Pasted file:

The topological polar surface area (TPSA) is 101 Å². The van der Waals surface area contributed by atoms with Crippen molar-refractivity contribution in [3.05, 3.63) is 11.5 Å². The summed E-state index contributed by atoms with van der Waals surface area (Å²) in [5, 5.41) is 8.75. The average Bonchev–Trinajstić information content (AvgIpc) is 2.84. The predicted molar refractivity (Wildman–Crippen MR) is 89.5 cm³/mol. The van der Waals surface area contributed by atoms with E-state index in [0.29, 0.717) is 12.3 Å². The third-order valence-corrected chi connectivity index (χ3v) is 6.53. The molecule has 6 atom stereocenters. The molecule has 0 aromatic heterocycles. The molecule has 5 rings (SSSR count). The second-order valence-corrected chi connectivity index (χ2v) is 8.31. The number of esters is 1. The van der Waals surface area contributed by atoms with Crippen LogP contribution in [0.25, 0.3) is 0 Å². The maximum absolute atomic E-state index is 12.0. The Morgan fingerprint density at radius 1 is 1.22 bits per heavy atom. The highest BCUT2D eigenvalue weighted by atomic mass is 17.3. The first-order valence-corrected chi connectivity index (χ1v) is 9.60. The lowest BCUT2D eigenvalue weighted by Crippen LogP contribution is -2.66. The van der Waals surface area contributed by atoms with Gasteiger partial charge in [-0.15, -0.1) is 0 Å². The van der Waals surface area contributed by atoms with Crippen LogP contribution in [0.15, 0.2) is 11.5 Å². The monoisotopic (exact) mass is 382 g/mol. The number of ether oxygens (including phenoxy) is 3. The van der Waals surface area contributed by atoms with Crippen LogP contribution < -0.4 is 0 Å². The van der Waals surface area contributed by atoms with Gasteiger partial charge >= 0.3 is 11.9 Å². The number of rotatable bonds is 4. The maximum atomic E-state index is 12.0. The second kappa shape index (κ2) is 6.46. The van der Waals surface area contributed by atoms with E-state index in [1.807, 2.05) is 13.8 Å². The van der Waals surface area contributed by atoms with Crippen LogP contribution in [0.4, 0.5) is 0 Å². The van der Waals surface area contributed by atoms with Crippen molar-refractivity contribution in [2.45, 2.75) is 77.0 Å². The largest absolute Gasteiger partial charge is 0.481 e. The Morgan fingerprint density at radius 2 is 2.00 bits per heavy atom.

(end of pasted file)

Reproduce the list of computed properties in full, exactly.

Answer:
The topological polar surface area (TPSA) is 101 Å². The van der Waals surface area contributed by atoms with Crippen molar-refractivity contribution in [3.05, 3.63) is 11.5 Å². The summed E-state index contributed by atoms with van der Waals surface area (Å²) in [5, 5.41) is 8.75. The average Bonchev–Trinajstić information content (AvgIpc) is 2.84. The predicted molar refractivity (Wildman–Crippen MR) is 89.5 cm³/mol. The van der Waals surface area contributed by atoms with E-state index in [0.29, 0.717) is 12.3 Å². The third-order valence-corrected chi connectivity index (χ3v) is 6.53. The molecule has 6 atom stereocenters. The molecule has 0 aromatic heterocycles. The molecule has 5 rings (SSSR count). The second-order valence-corrected chi connectivity index (χ2v) is 8.31. The number of esters is 1. The van der Waals surface area contributed by atoms with Crippen LogP contribution in [0.25, 0.3) is 0 Å². The maximum absolute atomic E-state index is 12.0. The Morgan fingerprint density at radius 1 is 1.22 bits per heavy atom. The highest BCUT2D eigenvalue weighted by atomic mass is 17.3. The first-order valence-corrected chi connectivity index (χ1v) is 9.60. The lowest BCUT2D eigenvalue weighted by Crippen LogP contribution is -2.66. The van der Waals surface area contributed by atoms with Gasteiger partial charge in [-0.15, -0.1) is 0 Å². The van der Waals surface area contributed by atoms with Crippen LogP contribution in [0.15, 0.2) is 11.5 Å². The monoisotopic (exact) mass is 382 g/mol. The number of ether oxygens (including phenoxy) is 3. The van der Waals surface area contributed by atoms with Crippen LogP contribution < -0.4 is 0 Å². The van der Waals surface area contributed by atoms with Gasteiger partial charge >= 0.3 is 11.9 Å². The number of rotatable bonds is 4. The maximum atomic E-state index is 12.0. The second kappa shape index (κ2) is 6.46. The van der Waals surface area contributed by atoms with E-state index in [1.807, 2.05) is 13.8 Å². The van der Waals surface area contributed by atoms with Crippen LogP contribution in [0.4, 0.5) is 0 Å². The van der Waals surface area contributed by atoms with Crippen molar-refractivity contribution in [2.45, 2.75) is 77.0 Å². The largest absolute Gasteiger partial charge is 0.481 e. The Morgan fingerprint density at radius 2 is 2.00 bits per heavy atom.